Sunday Surprise

Let’s start the new year well! Words of wisdom and writers on writing to take home. Here’s to 2015 filled with more wise quotes!

How do people find your work? By having choices. Some people might like the cover on your very first novel, and buy it for that reason. Some people don’t find you until your fifteenth novel. Some people like your short stories or, as some of you have pointed out on a recent blog of mine, some of people find your fiction through your nonfiction.

Write. Write a lot. Then write more.

Don’t even bother to try to be “discovered” until you have a body of work. Not one novel. Not even two novels. Maybe not three or four or five. Worry about being discovered after you’ve published a good handful of novels or short stories or plays or nonfiction books. Enough to fill a computer screen when someone is scrolling, looking for something to read.

I am not telling you to wait to publish.

Got that?

I think you should publish the very first thing you finish. If you want to be traditionally published, send that very first thing to editors who might buy it. If you want to be a hybrid writer or an indie writer, then publish that thing after it’s gone through a first reader and a copy editor. Get it out into the world.

You might not sell a single copy.

You might sell hundreds or thousands or tens of thousands.

The only way to know is to make the work available.

But first, you have to do the work.

That work is writing.

Write what you love. Tell the best story you can. Then, once you’ve finished that story, start a new story. Make it even better than the first.

Kris Rusch

Self-publishing is not a gold rush.

Success at writing requires, in addition to long hours and hard work, a lot of luck.

Check out my advice to aspiring writers, there on the left hand side of the front page. Check every interview I’ve ever given and any blog post where I mention what authors should expect. I’ve beaten this drum louder and longer than any other drum, including my love of self-publishing. I say it all the time. You have to write because you love it. You can’t expect to make a living at this. Luck is involved. Most won’t make it.

Hugh Howey

This revolution isn’t about Konrath making a million dollars a year. 

This revolution is about writers, for the first time ever, having power.

We have a choice. And it’s our duty to make ALL writers aware of this choice.

Visit Fill out the survey and petition. Link to it. Tweet it. Discuss it on Facebook. Speak out and tell your peers what your experiences are. Even if you make $10 a year, you’re not a failure. Failure is giving up. Failure is handing your fate over to someone else. Failure is not arming yourself with information.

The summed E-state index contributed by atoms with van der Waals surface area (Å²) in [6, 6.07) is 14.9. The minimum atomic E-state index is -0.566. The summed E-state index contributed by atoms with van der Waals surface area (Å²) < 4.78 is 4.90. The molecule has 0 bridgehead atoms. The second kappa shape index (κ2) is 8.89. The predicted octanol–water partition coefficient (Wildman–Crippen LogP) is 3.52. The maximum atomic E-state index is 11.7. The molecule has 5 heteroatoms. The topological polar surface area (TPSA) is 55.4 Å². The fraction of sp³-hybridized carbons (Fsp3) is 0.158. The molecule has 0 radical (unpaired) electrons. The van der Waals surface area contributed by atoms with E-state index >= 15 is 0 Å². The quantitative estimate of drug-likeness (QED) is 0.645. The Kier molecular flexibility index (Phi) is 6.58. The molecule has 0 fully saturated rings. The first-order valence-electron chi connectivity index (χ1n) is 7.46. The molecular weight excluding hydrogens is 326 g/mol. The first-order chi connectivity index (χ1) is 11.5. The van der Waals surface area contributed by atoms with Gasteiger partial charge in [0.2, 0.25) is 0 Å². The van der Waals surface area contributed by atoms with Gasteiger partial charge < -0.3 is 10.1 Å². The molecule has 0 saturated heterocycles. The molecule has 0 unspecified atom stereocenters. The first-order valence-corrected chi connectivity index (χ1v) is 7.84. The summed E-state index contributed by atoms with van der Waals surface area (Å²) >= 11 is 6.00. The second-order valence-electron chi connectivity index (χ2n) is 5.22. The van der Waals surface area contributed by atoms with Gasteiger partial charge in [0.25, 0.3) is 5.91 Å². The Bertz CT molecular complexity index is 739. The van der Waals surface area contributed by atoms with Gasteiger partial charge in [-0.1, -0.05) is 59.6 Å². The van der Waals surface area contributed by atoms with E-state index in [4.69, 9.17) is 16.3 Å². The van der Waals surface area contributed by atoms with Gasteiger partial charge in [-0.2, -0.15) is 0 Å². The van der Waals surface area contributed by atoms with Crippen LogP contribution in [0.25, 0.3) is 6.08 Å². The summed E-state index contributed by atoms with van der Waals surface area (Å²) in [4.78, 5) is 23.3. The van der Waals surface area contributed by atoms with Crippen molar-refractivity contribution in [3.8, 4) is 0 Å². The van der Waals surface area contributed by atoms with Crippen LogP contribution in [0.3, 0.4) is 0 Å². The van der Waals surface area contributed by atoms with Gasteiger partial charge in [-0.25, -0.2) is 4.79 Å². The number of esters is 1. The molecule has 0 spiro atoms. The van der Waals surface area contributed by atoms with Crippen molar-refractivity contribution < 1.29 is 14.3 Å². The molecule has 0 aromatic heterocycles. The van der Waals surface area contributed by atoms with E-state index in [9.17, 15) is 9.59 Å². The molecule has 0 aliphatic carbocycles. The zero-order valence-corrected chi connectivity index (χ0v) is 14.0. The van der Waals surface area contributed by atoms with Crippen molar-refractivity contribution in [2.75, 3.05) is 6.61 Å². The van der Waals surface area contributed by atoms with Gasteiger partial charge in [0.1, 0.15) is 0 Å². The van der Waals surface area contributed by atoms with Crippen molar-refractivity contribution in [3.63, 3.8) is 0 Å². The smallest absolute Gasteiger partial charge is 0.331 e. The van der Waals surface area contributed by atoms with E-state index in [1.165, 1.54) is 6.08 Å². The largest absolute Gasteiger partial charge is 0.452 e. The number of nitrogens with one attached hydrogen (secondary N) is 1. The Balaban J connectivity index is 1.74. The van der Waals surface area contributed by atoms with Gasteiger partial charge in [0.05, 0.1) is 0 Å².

Ebooks are forever. Understand what copyright is. Understand that money flows toward the writer. Understand that the more control you have, the less likely you are to be at the mercy of others.

The first step, in any revolution, is making the exploited aware of how they’re being exploited. We have a growing body of evidence that shows self-publishing is good, and legacy publishing is exploitative.

We need to share that evidence if we want change to happen.

Tell your stories. Be proud of your accomplishments. Stop succeeding in silence.

Joe Konrath

If you want to make pictures or write stories, no one can stop you.

You do not need to be a pro to be happy. The pursuit of the pro career for which some people simply are not suited has led many people to great unhappiness. I was not suited for a career in music, despite 12 long years of banging away at it.

Know thyself.

It isn’t a question of whether or not this is something you want to do: the question is, can you make a living at it?

You don’t have to make a living at art to enjoy making art. Give yourself the freedom to make art without the burden of art making you.

Colleen Doran

In this modern world of publishing, there is no one way, no right way, no perfect path.

My suggestion is to keep your eyes open on the publishing side, look around, try one way or another, and be willing to change if something sounds right.

Do a writing plan and a business plan as to where you want to be in five years and figure out if the plan is realistic for your writing.

Write to passion.

And never listen to anyone who tells you there is only one right way.

There is only your way.

Experiment, learn, find it, and have fun.

Dean Wesley Smith

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  1. Great advice!

    BTW, I just noticed that the interview I scheduled didn’t post! AHHHH! Sooooo since I’m re-scheduling it do you have a day preference?


    • AGH! Would that be Kilig’s interview? ASAP, please! The book is already live, but I’d love to include a link to his second interview at the end before making the announcement (I doubt someone already bought it anyway)… which is for tomorrow! 🙂


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